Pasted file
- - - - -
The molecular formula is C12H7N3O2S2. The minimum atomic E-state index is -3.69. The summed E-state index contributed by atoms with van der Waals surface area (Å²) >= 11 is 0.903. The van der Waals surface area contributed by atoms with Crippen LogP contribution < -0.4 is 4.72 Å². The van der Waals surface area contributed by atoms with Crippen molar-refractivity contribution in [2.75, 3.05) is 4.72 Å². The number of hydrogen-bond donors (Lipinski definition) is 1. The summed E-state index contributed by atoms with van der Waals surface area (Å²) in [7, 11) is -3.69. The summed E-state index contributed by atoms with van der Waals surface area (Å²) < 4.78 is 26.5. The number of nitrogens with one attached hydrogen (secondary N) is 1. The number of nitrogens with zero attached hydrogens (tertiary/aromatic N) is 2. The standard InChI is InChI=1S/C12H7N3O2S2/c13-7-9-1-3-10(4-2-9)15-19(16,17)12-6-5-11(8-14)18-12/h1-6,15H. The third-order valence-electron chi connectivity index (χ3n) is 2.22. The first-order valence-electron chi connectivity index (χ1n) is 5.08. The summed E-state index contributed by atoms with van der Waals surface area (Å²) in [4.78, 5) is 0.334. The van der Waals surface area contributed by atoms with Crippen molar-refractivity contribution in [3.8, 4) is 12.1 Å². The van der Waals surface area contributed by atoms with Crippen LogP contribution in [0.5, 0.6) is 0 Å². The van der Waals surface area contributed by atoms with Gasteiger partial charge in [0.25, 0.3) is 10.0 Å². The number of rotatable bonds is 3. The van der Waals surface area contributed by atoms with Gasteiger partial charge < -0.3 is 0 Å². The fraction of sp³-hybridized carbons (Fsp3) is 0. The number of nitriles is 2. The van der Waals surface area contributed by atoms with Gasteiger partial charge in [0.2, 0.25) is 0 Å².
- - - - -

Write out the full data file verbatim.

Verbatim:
The molecular formula is C12H7N3O2S2. The minimum atomic E-state index is -3.69. The summed E-state index contributed by atoms with van der Waals surface area (Å²) >= 11 is 0.903. The van der Waals surface area contributed by atoms with Crippen LogP contribution < -0.4 is 4.72 Å². The van der Waals surface area contributed by atoms with Crippen molar-refractivity contribution in [2.75, 3.05) is 4.72 Å². The number of hydrogen-bond donors (Lipinski definition) is 1. The summed E-state index contributed by atoms with van der Waals surface area (Å²) in [7, 11) is -3.69. The summed E-state index contributed by atoms with van der Waals surface area (Å²) < 4.78 is 26.5. The number of nitrogens with one attached hydrogen (secondary N) is 1. The number of nitrogens with zero attached hydrogens (tertiary/aromatic N) is 2. The standard InChI is InChI=1S/C12H7N3O2S2/c13-7-9-1-3-10(4-2-9)15-19(16,17)12-6-5-11(8-14)18-12/h1-6,15H. The third-order valence-electron chi connectivity index (χ3n) is 2.22. The first-order valence-electron chi connectivity index (χ1n) is 5.08. The summed E-state index contributed by atoms with van der Waals surface area (Å²) in [4.78, 5) is 0.334. The van der Waals surface area contributed by atoms with Crippen molar-refractivity contribution in [3.8, 4) is 12.1 Å². The van der Waals surface area contributed by atoms with Crippen LogP contribution in [0.5, 0.6) is 0 Å². The van der Waals surface area contributed by atoms with Gasteiger partial charge in [0.25, 0.3) is 10.0 Å². The number of rotatable bonds is 3. The van der Waals surface area contributed by atoms with Gasteiger partial charge < -0.3 is 0 Å². The fraction of sp³-hybridized carbons (Fsp3) is 0. The number of nitriles is 2. The van der Waals surface area contributed by atoms with Gasteiger partial charge in [0.2, 0.25) is 0 Å².